they have already beeb deep;y penetrated my buddy . tens of thousand of exec's npw use iphone for enterprise level business

what they now want is for the company to approve of there use and make iphone the official phone .
security and complete instant wipes issues remain
also apple ignoring them is another

i win
i win


yes 9
peace





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post #12 of 48
Quote:
Originally Posted by brucep View Post



yanks in 5

Yanks, yes, but in 7. Bag of hurt tonight....
post #13 of 48
Quote:
Originally Posted by PaulMJohnson View Post

Well, we've got the AT&T "ball and chain" with our Blackberrys. I hope our corporate IT masters qualify the iPhone, but I'm not holding my breath.

But your IT masters can change its battery- can't they?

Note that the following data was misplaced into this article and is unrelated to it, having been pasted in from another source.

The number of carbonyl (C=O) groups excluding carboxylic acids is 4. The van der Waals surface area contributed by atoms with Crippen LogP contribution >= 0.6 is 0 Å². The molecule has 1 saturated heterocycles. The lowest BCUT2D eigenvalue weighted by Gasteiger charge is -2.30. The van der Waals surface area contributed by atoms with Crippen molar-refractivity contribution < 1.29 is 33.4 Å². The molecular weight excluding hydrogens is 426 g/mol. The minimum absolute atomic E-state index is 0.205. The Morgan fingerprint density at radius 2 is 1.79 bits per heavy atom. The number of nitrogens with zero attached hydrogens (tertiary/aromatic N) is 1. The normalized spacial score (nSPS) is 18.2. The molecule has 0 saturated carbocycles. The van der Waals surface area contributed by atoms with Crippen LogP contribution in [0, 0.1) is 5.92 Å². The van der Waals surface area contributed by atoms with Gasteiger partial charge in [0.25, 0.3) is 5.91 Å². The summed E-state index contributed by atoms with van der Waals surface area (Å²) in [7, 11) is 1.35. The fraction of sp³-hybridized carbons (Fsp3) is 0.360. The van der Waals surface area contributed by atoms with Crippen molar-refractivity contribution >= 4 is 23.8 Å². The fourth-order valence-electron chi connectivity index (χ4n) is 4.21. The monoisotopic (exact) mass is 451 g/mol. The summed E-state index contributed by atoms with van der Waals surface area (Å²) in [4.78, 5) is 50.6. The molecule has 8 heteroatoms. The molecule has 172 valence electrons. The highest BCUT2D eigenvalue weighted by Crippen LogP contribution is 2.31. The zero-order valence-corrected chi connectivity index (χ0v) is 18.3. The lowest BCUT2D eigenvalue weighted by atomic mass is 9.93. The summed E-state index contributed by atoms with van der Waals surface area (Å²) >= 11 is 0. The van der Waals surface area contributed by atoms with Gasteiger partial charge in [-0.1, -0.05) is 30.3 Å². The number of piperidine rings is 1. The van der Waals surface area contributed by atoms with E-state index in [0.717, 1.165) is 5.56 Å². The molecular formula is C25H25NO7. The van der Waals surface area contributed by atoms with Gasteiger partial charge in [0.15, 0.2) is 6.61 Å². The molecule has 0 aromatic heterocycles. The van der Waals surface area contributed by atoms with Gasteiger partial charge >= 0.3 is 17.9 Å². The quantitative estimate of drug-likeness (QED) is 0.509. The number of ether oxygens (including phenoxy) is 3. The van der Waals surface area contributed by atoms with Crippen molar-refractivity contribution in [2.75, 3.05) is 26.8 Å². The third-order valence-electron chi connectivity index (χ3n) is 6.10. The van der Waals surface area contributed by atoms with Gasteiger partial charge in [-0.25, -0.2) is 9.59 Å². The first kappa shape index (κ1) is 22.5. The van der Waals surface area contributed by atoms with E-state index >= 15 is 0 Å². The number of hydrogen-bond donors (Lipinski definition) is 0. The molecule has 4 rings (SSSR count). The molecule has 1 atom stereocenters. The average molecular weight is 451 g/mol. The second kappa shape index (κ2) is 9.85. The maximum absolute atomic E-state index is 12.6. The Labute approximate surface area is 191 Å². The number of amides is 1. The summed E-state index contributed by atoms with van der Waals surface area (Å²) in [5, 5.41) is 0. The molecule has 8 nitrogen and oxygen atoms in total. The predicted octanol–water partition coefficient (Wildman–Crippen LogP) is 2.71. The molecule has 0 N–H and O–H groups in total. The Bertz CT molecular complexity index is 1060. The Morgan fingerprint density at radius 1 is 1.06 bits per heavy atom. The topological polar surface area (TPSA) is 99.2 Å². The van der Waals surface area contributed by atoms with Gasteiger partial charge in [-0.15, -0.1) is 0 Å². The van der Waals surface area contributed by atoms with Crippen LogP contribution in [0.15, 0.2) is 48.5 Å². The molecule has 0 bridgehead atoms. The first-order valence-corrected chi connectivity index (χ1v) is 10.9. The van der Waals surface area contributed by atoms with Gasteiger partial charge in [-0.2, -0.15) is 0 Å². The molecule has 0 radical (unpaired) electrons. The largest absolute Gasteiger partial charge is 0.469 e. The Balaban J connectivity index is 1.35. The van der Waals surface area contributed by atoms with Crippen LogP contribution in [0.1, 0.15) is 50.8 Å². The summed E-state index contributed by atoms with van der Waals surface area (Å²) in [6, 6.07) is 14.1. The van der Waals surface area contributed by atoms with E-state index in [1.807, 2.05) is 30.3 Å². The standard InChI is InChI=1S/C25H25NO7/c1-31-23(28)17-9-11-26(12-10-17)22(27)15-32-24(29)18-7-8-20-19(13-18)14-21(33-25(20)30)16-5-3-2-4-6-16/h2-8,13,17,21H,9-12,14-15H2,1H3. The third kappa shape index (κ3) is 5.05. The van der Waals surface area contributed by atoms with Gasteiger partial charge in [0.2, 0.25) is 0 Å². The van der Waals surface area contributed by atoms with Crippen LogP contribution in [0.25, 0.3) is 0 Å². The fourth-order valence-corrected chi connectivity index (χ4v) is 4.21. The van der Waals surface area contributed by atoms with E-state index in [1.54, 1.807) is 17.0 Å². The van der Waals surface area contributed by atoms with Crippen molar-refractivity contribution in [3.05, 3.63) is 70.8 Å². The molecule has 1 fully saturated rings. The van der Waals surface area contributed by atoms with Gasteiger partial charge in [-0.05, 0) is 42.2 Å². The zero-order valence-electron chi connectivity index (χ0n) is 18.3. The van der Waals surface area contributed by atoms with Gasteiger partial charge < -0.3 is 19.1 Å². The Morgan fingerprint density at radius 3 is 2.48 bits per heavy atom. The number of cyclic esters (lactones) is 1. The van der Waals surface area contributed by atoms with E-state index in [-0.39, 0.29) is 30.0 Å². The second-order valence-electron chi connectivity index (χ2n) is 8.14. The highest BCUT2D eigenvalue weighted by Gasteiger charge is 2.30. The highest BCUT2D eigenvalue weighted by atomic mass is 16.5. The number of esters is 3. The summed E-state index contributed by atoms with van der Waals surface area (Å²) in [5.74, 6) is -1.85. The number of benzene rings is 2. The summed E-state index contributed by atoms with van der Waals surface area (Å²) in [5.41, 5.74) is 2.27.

post #14 of 48
Quote:
Originally Posted by brucep View Post

they have already beeb deep;y penetrated my buddy . tens of thousand of exec's npw use iphone for enterprise level business

what they now want is for the company to approve of there use and make iphone the official phone .
security and complete instant wipes issues remain
also apple ignoring them is another

i win
i win


yes 9
peace





yanks in 5

Yanks in 5.
Philly Cream Cheese tonight.
post #15 of 48
Quote:
Originally Posted by solipsism View Post

Because AT&T doesnt have corporate accounts already that would consider the iPhone.

Not when they can't change the battery on-site. Nor can they disable the iPod functions.
post #16 of 48